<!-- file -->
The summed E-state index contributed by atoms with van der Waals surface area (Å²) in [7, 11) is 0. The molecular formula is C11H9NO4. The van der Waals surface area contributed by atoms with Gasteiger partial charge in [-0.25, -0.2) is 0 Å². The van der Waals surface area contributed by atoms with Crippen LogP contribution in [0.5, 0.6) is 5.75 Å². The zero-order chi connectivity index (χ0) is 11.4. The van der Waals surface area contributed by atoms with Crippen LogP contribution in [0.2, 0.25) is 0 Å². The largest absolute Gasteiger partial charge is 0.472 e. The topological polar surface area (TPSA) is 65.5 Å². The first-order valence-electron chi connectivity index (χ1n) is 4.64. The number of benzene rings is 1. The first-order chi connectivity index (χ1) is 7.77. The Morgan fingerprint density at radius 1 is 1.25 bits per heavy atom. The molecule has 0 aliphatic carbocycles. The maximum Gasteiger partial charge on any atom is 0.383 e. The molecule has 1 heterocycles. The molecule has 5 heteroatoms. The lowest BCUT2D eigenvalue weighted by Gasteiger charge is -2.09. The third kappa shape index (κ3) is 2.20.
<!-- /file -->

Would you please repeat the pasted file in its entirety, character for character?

The summed E-state index contributed by atoms with van der Waals surface area (Å²) in [7, 11) is 0. The molecular formula is C11H9NO4. The van der Waals surface area contributed by atoms with Gasteiger partial charge in [-0.25, -0.2) is 0 Å². The van der Waals surface area contributed by atoms with Crippen LogP contribution in [0.5, 0.6) is 5.75 Å². The zero-order chi connectivity index (χ0) is 11.4. The van der Waals surface area contributed by atoms with Crippen LogP contribution in [0.2, 0.25) is 0 Å². The largest absolute Gasteiger partial charge is 0.472 e. The topological polar surface area (TPSA) is 65.5 Å². The first-order valence-electron chi connectivity index (χ1n) is 4.64. The number of benzene rings is 1. The first-order chi connectivity index (χ1) is 7.77. The Morgan fingerprint density at radius 1 is 1.25 bits per heavy atom. The molecule has 0 aliphatic carbocycles. The maximum Gasteiger partial charge on any atom is 0.383 e. The molecule has 1 heterocycles. The molecule has 5 heteroatoms. The lowest BCUT2D eigenvalue weighted by Gasteiger charge is -2.09. The third kappa shape index (κ3) is 2.20.